Let’s take a whirlwind tour of the Republican campaign to date. Perhaps the first figure to be embraced was Donald Trump. To the malcontents who comprise so much of the Party, it made sense to look at Trump as a political outsider who is secure enough in his millions (or is it billions?) to rip into Washington and unmask it as a silly, self-important hamlet -- which is precisely how it is viewed on the right.

It soon became clear that Trump was more of a clown than a candidate, so the GOP voters next took a long look at Michelle Bachmann. She seemed to be the closest thing available to the last candidate that the GOP truly embraced, Sarah Palin. Unfortunately, the photogenic Palin was brought down when she opened her mouth on the issues, and Bachmann was brought down when she opened her eyes on a magazine cover – and looked like she belonged in a horror movie. So it was time to search for another candidate.

For a time, Rick Perry fit the bill quite nicely. And why not? If Bachmann looked like a Stepford wife, Perry looked like a star of Westerns. Nice hair, nice pecs … what’s not to like, right? The problem is that he turned out to be a barrel-chested version of the Scarecrow. And sadly for Perry, the Republican debates weren’t musicals. (He could dance and be merry, life would be a ding-a-derry, if he only had a brain. Sigh.)

Do I have to remind everyone who came next? The Herminator. That was the comedic apex of this campaign. The GOP loved him because he had the private-sector experience they seem to respect so much and because he inoculated them to charges of racial bigotry. Yet gradually he started losing his luster. First, it became clear that when it comes to foreign affairs knowledge, he made Sarah Palin look like Averell Harriman by comparison. Then, he felt compelled to answer every domestic affairs question in the same manner: first by saying “9-9-9” and then by saying “I didn’t proposition her, honest I didn’t.” It became an embarrassment.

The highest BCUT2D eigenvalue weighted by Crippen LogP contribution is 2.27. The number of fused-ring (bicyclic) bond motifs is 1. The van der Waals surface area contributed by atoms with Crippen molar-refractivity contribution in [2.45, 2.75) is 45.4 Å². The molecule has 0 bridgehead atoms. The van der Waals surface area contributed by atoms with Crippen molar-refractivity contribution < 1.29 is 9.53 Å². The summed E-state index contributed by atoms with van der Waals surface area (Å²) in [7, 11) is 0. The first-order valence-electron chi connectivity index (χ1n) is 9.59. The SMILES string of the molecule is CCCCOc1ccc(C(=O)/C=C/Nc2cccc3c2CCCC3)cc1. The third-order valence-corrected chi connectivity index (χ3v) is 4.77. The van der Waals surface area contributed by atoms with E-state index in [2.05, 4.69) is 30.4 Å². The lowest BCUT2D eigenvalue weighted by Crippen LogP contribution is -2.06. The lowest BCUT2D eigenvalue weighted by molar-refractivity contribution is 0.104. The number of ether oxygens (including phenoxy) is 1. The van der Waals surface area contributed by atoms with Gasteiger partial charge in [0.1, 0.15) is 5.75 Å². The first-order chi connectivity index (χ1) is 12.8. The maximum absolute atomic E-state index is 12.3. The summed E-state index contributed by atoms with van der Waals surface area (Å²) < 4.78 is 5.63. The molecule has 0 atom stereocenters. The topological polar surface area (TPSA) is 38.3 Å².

So then there were four: (1)Ron Paul – who wants the government to be so small that even the GOP voters thinks he’s nuts. (2) Rick Santorum – whose name, if you google it, is defined as “a frothy mix of lube and fecal matter that is sometimes the byproduct of anal sex.” (That was the result of an orchestrated, and apparently effective, campaign to destroy him after he bashed gay people one time too many.) (3) Mitt Romney. And (4) Newt Gingrich. The pundits are going CRAZY that the GOP voters are starting to turn to Newt instead of Mitt.

But I ask you, folks: if you really, really hated Obama and thought he was a narcissistic phony more motivated by adulation than principle … if you resented him for being viewed as brilliant simply because he is glib and went to some fancy schools … if you longed for the day when we had a leader who actually showed a little gumption and passion instead of pretending that he was too cool for school … then why in God’s name would you fight for Mitt Romney? Isn’t Mitt Romney just Obama-lite?